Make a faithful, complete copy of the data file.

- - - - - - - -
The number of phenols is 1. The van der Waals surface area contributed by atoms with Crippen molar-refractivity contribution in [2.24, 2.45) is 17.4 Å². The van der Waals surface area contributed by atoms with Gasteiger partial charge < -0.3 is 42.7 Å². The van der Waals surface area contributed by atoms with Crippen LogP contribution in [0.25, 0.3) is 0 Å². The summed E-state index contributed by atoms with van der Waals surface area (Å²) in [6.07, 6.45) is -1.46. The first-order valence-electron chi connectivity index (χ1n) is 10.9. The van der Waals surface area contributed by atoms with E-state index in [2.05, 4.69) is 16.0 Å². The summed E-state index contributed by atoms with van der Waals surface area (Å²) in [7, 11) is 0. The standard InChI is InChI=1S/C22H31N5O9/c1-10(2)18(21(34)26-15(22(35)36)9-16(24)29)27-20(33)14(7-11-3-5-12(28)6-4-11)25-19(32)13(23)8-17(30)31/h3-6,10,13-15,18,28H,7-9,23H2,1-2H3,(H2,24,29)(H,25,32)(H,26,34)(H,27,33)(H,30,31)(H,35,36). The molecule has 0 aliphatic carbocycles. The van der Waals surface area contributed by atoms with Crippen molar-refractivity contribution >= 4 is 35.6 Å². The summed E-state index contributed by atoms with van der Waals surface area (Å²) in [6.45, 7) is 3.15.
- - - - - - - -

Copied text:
The number of phenols is 1. The van der Waals surface area contributed by atoms with Crippen molar-refractivity contribution in [2.24, 2.45) is 17.4 Å². The van der Waals surface area contributed by atoms with Gasteiger partial charge < -0.3 is 42.7 Å². The van der Waals surface area contributed by atoms with Crippen LogP contribution in [0.25, 0.3) is 0 Å². The summed E-state index contributed by atoms with van der Waals surface area (Å²) in [6.07, 6.45) is -1.46. The first-order valence-electron chi connectivity index (χ1n) is 10.9. The van der Waals surface area contributed by atoms with E-state index in [2.05, 4.69) is 16.0 Å². The summed E-state index contributed by atoms with van der Waals surface area (Å²) in [7, 11) is 0. The standard InChI is InChI=1S/C22H31N5O9/c1-10(2)18(21(34)26-15(22(35)36)9-16(24)29)27-20(33)14(7-11-3-5-12(28)6-4-11)25-19(32)13(23)8-17(30)31/h3-6,10,13-15,18,28H,7-9,23H2,1-2H3,(H2,24,29)(H,25,32)(H,26,34)(H,27,33)(H,30,31)(H,35,36). The molecule has 0 aliphatic carbocycles. The van der Waals surface area contributed by atoms with Crippen molar-refractivity contribution >= 4 is 35.6 Å². The summed E-state index contributed by atoms with van der Waals surface area (Å²) in [6.45, 7) is 3.15.